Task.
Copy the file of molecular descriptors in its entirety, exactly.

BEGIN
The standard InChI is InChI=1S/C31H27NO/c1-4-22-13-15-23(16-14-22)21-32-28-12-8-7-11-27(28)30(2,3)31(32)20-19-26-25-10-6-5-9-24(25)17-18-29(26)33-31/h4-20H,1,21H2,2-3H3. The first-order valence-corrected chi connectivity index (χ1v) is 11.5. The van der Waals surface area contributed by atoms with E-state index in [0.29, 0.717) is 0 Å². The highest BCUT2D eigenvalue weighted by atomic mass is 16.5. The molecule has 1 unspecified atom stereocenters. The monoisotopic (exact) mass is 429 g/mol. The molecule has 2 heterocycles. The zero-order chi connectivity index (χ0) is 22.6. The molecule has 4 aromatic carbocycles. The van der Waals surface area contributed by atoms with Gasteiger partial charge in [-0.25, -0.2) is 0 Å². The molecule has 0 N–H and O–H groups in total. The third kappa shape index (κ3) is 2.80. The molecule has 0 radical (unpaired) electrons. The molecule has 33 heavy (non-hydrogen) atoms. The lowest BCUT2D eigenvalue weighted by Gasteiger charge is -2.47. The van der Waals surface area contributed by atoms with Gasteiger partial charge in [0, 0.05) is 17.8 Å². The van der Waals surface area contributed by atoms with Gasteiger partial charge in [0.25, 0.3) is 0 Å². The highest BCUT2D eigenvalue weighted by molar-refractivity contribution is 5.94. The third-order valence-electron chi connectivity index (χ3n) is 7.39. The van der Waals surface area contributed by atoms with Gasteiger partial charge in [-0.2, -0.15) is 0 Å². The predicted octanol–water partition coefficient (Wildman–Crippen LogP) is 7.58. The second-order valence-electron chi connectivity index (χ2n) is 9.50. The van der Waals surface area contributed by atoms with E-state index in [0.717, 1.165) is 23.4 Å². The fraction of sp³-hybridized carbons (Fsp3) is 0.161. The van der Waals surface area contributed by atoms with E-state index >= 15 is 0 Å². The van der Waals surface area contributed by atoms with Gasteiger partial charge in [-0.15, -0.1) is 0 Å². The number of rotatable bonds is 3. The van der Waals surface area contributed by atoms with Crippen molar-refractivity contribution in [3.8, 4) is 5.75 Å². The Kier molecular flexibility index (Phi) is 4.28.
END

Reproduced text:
The standard InChI is InChI=1S/C31H27NO/c1-4-22-13-15-23(16-14-22)21-32-28-12-8-7-11-27(28)30(2,3)31(32)20-19-26-25-10-6-5-9-24(25)17-18-29(26)33-31/h4-20H,1,21H2,2-3H3. The first-order valence-corrected chi connectivity index (χ1v) is 11.5. The van der Waals surface area contributed by atoms with E-state index in [0.29, 0.717) is 0 Å². The highest BCUT2D eigenvalue weighted by atomic mass is 16.5. The molecule has 1 unspecified atom stereocenters. The monoisotopic (exact) mass is 429 g/mol. The molecule has 2 heterocycles. The zero-order chi connectivity index (χ0) is 22.6. The molecule has 4 aromatic carbocycles. The van der Waals surface area contributed by atoms with Gasteiger partial charge in [-0.25, -0.2) is 0 Å². The molecule has 0 N–H and O–H groups in total. The third kappa shape index (κ3) is 2.80. The molecule has 0 radical (unpaired) electrons. The molecule has 33 heavy (non-hydrogen) atoms. The lowest BCUT2D eigenvalue weighted by Gasteiger charge is -2.47. The van der Waals surface area contributed by atoms with Gasteiger partial charge in [0, 0.05) is 17.8 Å². The van der Waals surface area contributed by atoms with Gasteiger partial charge in [0.25, 0.3) is 0 Å². The highest BCUT2D eigenvalue weighted by molar-refractivity contribution is 5.94. The third-order valence-electron chi connectivity index (χ3n) is 7.39. The van der Waals surface area contributed by atoms with Gasteiger partial charge in [-0.2, -0.15) is 0 Å². The predicted octanol–water partition coefficient (Wildman–Crippen LogP) is 7.58. The second-order valence-electron chi connectivity index (χ2n) is 9.50. The van der Waals surface area contributed by atoms with E-state index in [0.717, 1.165) is 23.4 Å². The fraction of sp³-hybridized carbons (Fsp3) is 0.161. The van der Waals surface area contributed by atoms with E-state index >= 15 is 0 Å². The van der Waals surface area contributed by atoms with Gasteiger partial charge in [-0.15, -0.1) is 0 Å². The number of rotatable bonds is 3. The van der Waals surface area contributed by atoms with Crippen molar-refractivity contribution in [3.8, 4) is 5.75 Å². The Kier molecular flexibility index (Phi) is 4.28.